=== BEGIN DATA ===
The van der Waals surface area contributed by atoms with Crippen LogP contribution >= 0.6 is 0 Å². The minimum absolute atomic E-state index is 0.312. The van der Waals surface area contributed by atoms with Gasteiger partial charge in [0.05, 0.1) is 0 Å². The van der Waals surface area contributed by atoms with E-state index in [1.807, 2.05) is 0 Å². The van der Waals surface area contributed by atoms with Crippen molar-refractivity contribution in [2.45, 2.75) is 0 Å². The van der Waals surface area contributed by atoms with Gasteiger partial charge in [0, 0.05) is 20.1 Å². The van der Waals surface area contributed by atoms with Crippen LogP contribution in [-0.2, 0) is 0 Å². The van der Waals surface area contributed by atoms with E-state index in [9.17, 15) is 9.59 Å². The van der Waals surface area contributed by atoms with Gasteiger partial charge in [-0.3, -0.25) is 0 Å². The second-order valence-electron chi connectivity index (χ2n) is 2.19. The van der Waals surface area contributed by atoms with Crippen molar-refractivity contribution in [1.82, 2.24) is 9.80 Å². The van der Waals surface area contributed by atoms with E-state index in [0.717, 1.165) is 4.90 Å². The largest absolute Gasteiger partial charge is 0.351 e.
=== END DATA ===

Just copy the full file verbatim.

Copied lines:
The van der Waals surface area contributed by atoms with Crippen LogP contribution >= 0.6 is 0 Å². The minimum absolute atomic E-state index is 0.312. The van der Waals surface area contributed by atoms with Gasteiger partial charge in [0.05, 0.1) is 0 Å². The van der Waals surface area contributed by atoms with E-state index in [1.807, 2.05) is 0 Å². The van der Waals surface area contributed by atoms with Crippen molar-refractivity contribution in [2.45, 2.75) is 0 Å². The van der Waals surface area contributed by atoms with Gasteiger partial charge in [0, 0.05) is 20.1 Å². The van der Waals surface area contributed by atoms with Crippen LogP contribution in [-0.2, 0) is 0 Å². The van der Waals surface area contributed by atoms with E-state index in [9.17, 15) is 9.59 Å². The van der Waals surface area contributed by atoms with Gasteiger partial charge in [-0.3, -0.25) is 0 Å². The second-order valence-electron chi connectivity index (χ2n) is 2.19. The van der Waals surface area contributed by atoms with Crippen molar-refractivity contribution in [1.82, 2.24) is 9.80 Å². The van der Waals surface area contributed by atoms with E-state index in [0.717, 1.165) is 4.90 Å². The largest absolute Gasteiger partial charge is 0.351 e.